I have a Decathlon Triban RC500 with all stock components which I'm quite happy with. Since I have cash to burn (actually not, this question is hypothetical :)) what component should I upgrade first to make it faster/lighter? What would give me most bang for my bucks?

  • 7
    The cyclist! Alas, that's hard to do. Commented Mar 22, 2020 at 2:32
  • Get another, different kind of bike, that's what. N+1 Commented Mar 22, 2020 at 5:41
  • 2
    This question has come up before, see here and here. Commented Mar 22, 2020 at 9:51
  • 1
    @whatsisname yeah spend $10 on a junker from a garage sale. After riding a horrid bike, your main ride feels awesome again.
    – Criggie
    Commented Mar 23, 2020 at 18:52
  • As you say, dear OP, your quite happy with it. That's all that matters. Don't even think about upgrades if your already happy. I have learnt the hard way . There are plenty chances that upgrades can trap you in a hell of researching compatibility , value and performance and then getting a non returnable product that doesn't fit or getting a product that stops working soon after its short-lived return period.
    – An Ant
    Commented Nov 29, 2020 at 5:59

2 Answers 2


For higher performance (speed) the simple answer is better wheels and tires. Deeper dish aero wheels are definitely going to be faster -BUT- will be more of a handful in crosswinds. Light weight deep dish rims mean carbon fiber and lots of $$$. Also note that rims are trending wider as this makes for a more aero shape and it gives the tire a stiffer sidewall.

A set of high end tires (Conti 5000's or comparable) are going to be more fragile than the stock tires and they'll wear out faster simply because good race tires have less rubber to keep the weight down. Interestingly a wider tire will roll faster over coarse pavement, but the optimal tire width for aerodynamics is 5% narrower than the rim. So for a rim with a 26mm external width you'd want a tire which is about 25mm wide.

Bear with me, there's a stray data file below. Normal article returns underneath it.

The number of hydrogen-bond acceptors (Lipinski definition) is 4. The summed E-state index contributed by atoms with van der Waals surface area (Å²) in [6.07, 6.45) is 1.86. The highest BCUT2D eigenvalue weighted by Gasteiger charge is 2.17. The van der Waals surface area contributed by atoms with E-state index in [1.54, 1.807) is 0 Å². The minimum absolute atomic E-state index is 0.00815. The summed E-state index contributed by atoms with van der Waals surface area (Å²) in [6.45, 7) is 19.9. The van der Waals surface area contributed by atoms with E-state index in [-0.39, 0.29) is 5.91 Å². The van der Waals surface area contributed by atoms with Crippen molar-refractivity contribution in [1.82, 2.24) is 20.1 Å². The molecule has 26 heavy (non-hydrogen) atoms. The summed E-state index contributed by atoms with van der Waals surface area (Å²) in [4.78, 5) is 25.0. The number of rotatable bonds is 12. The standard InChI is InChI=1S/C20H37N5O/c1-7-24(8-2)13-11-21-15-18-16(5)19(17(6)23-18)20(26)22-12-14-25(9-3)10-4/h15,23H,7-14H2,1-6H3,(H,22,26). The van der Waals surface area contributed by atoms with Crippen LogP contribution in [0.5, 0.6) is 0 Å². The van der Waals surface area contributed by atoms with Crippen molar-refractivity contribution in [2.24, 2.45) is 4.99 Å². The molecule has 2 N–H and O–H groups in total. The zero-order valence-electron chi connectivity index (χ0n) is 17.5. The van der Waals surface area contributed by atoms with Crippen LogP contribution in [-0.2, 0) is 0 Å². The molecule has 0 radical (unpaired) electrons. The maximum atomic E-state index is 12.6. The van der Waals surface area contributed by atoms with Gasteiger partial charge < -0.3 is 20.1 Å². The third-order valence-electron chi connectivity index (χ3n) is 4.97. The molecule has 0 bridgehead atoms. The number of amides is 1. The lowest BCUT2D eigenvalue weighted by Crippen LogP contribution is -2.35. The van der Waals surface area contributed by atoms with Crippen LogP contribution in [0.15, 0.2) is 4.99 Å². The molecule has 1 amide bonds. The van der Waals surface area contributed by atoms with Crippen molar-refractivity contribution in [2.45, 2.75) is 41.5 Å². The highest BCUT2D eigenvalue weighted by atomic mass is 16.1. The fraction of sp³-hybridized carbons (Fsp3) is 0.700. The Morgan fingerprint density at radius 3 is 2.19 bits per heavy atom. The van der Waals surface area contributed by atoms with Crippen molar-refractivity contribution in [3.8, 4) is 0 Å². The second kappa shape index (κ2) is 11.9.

Once you've upgraded wheels & tires then other component upgrades will have a smaller incremental reduction in weight.

For bikes in this price range one can often take off a good bit of weight by upgrading the following. BUT to know for sure you'll need to know the weight of your current parts:

  1. Crankset & bottom bracket

  2. Cassette - but you may have to jump to a Dura-Ace level to see a significant difference in weight.

  3. Seatpost is often an inexpensive no-name part. Changing from aluminum to carbon (IMO) made a far greater change in ride than I expected.

  4. Carbon handlebars, like a carbon seatpost, will definitely dampen/absorb some of the road vibration. You might save some weight here as well.

  5. Saddle: the stock saddle is usually on the heavier side. There are lots of race saddles well under 200 gm. Check out Craigslist and other sources for used saddles as no one saddle fits everyone so there are lots of people getting rid of saddles which didn't work out.

Things which cost A LOT but don't generally reduce much weight: - New shift/brake levers - Brake calipers - Going from 10spd to 11spd is really expensive and it's usually much more cost effective to simply get a different bike.

Bottom line - you can drop A LOT of money in upgrading stuff.


Honestly? Nothing. Assuming your bike functions correctly and is not yet worn out? I'd not change anything on the bike mechanically.

Perhaps think about comfort, what would allow you to spend longer on the bike, or to go harder? What hurts at the end of a long ride, and how can you improve that?

Changing Contact points can help, so better gloves/bartape. Perhaps shoes and cleated pedals, but there's nothing wrong with flats (its really hard to walk around the shops in cleats)

If you do night riding, then some decent lights can be wise, two front and two rear (so a primary and a backup in each direction)

Clothes make the ride more enjoyable too. Close fitting fabric is faster than loose baggy clothing, and it often weighs less too. So a riding top and tights/leg warmers might be of interest.

As for progress - if you're data-driven then using a service like Strava or mapmyride or similar can help you know that you're improving. They offer free levels, and more for a subscription. These services may work on a standard smart phone, or you might choose a fancy bike computer.

But seriously, wear parts of your bike out before upgrading. That's fiscally responsible.

When your tires wear to the point they get a lot more punctures, then replace them with something nice like GP5000 or similar race tyres. But not earlier.


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